The cytochromes P450 (P450s) are a superfamily of enzymes which are found in all forms of living organism. They are responsible for the metabolism of many endogenous compounds, participate in the activation/deactivation of many carcinogens and detoxify many xenobiotics. In particular, in humans they metabolise many drugs and hence are of great interest to pharmacologists and toxicologists.
This chapter describes the application of ab initio methods to the study of P450s. There are two principle goals for this investigation. Firstly, ab initio simulations may aid in the understanding of the detailed mechanisms of the interaction of ligand molecules with the active site of an enzyme. The ultimate goal is the development of techniques for the prediction of the outcome of such an interaction. The results presented in this chapter represent the first step along the route to this goal. They demonstrate that the methods applied accurately reproduce experimental observations of the activity of the enzyme and the use of `computational experiments' allows key features of the reaction mechanism to be identified. The cytochrome P450 system offers an ideal first target for ab initio methods as the reaction has a clear signature, described in Section , which may be identified in the results of simulations.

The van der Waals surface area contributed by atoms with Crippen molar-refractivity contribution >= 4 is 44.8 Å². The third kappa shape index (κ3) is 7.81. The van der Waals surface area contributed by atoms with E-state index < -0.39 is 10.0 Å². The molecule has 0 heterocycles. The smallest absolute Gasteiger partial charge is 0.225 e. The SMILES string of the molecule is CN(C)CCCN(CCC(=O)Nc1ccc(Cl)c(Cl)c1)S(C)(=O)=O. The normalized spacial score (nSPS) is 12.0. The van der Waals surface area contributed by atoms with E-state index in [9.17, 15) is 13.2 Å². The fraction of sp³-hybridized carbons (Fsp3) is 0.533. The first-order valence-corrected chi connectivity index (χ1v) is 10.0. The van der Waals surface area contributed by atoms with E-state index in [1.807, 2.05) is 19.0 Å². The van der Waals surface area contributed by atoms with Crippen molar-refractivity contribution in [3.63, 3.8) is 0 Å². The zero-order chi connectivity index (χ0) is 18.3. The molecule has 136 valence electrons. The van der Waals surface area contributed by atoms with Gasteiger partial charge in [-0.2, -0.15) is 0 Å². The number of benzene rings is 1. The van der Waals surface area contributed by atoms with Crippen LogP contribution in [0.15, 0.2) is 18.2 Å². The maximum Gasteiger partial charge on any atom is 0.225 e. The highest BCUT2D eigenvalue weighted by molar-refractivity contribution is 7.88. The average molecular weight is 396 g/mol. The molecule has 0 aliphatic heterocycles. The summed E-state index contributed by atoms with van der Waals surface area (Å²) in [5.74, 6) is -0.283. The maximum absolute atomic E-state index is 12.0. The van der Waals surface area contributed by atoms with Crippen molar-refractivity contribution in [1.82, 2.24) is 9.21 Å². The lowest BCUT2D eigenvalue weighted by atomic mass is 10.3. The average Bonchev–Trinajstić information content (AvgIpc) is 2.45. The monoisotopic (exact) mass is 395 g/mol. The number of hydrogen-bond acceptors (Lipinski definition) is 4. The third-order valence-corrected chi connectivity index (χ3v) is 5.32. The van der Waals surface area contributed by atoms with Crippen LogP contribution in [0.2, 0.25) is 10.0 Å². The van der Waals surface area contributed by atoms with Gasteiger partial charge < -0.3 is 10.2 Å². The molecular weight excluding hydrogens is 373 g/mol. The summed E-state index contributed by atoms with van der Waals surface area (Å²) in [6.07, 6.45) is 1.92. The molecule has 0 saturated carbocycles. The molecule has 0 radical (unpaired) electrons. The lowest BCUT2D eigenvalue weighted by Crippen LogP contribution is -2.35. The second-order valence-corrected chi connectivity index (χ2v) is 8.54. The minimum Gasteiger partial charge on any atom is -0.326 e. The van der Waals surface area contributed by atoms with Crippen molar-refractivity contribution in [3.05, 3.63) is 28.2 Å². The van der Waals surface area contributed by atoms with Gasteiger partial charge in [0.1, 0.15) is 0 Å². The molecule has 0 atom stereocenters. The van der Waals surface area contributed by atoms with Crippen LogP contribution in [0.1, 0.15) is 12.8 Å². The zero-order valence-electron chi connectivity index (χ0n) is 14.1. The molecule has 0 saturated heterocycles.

Section gives a brief history of the experimental investigation of the P450 family of enzymes, a summary of the catalytic cycle of P450s as currently understood and some important experimental results and properties of the enzymes. A more complete account of the properties of P450s may be found in the book edited by Omura et al.  or that by Lewis . The approach used for the study of the interactions between ligand molecules and the active site of a P450 is described in Section and the results obtained from the investigation are given in Section . Finally, a summary of this chapter is given in Section .